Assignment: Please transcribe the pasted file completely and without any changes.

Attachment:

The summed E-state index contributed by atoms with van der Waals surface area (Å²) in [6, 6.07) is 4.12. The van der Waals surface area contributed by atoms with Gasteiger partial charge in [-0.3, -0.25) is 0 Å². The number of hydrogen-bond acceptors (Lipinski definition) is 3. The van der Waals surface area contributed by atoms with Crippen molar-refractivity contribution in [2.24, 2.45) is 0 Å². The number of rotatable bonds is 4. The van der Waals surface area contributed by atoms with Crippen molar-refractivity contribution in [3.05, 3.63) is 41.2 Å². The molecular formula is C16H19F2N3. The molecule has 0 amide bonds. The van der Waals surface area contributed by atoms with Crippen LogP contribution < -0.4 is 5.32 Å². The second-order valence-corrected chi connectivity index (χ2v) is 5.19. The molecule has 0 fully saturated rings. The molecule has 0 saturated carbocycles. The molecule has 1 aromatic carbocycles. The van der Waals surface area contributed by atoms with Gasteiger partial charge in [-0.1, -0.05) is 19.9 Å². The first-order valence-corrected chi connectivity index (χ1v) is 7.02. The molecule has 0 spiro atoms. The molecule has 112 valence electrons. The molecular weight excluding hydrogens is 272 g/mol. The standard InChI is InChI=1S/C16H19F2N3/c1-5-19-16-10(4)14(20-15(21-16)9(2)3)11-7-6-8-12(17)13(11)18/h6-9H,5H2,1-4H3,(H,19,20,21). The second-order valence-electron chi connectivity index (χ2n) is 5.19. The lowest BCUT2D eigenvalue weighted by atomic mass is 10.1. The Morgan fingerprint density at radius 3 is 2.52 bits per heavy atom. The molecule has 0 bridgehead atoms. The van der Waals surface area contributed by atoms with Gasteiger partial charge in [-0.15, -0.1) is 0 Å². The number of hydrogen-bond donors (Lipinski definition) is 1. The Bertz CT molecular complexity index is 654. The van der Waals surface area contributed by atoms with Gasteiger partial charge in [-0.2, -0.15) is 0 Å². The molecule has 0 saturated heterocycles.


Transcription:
The summed E-state index contributed by atoms with van der Waals surface area (Å²) in [6, 6.07) is 4.12. The van der Waals surface area contributed by atoms with Gasteiger partial charge in [-0.3, -0.25) is 0 Å². The number of hydrogen-bond acceptors (Lipinski definition) is 3. The van der Waals surface area contributed by atoms with Crippen molar-refractivity contribution in [2.24, 2.45) is 0 Å². The number of rotatable bonds is 4. The van der Waals surface area contributed by atoms with Crippen molar-refractivity contribution in [3.05, 3.63) is 41.2 Å². The molecular formula is C16H19F2N3. The molecule has 0 amide bonds. The van der Waals surface area contributed by atoms with Crippen LogP contribution < -0.4 is 5.32 Å². The second-order valence-corrected chi connectivity index (χ2v) is 5.19. The molecule has 0 fully saturated rings. The molecule has 0 saturated carbocycles. The molecule has 1 aromatic carbocycles. The van der Waals surface area contributed by atoms with Gasteiger partial charge in [-0.1, -0.05) is 19.9 Å². The first-order valence-corrected chi connectivity index (χ1v) is 7.02. The molecule has 0 spiro atoms. The molecule has 112 valence electrons. The molecular weight excluding hydrogens is 272 g/mol. The standard InChI is InChI=1S/C16H19F2N3/c1-5-19-16-10(4)14(20-15(21-16)9(2)3)11-7-6-8-12(17)13(11)18/h6-9H,5H2,1-4H3,(H,19,20,21). The second-order valence-electron chi connectivity index (χ2n) is 5.19. The lowest BCUT2D eigenvalue weighted by atomic mass is 10.1. The Morgan fingerprint density at radius 3 is 2.52 bits per heavy atom. The molecule has 0 bridgehead atoms. The van der Waals surface area contributed by atoms with Gasteiger partial charge in [-0.15, -0.1) is 0 Å². The number of hydrogen-bond donors (Lipinski definition) is 1. The Bertz CT molecular complexity index is 654. The van der Waals surface area contributed by atoms with Gasteiger partial charge in [-0.2, -0.15) is 0 Å². The molecule has 0 saturated heterocycles.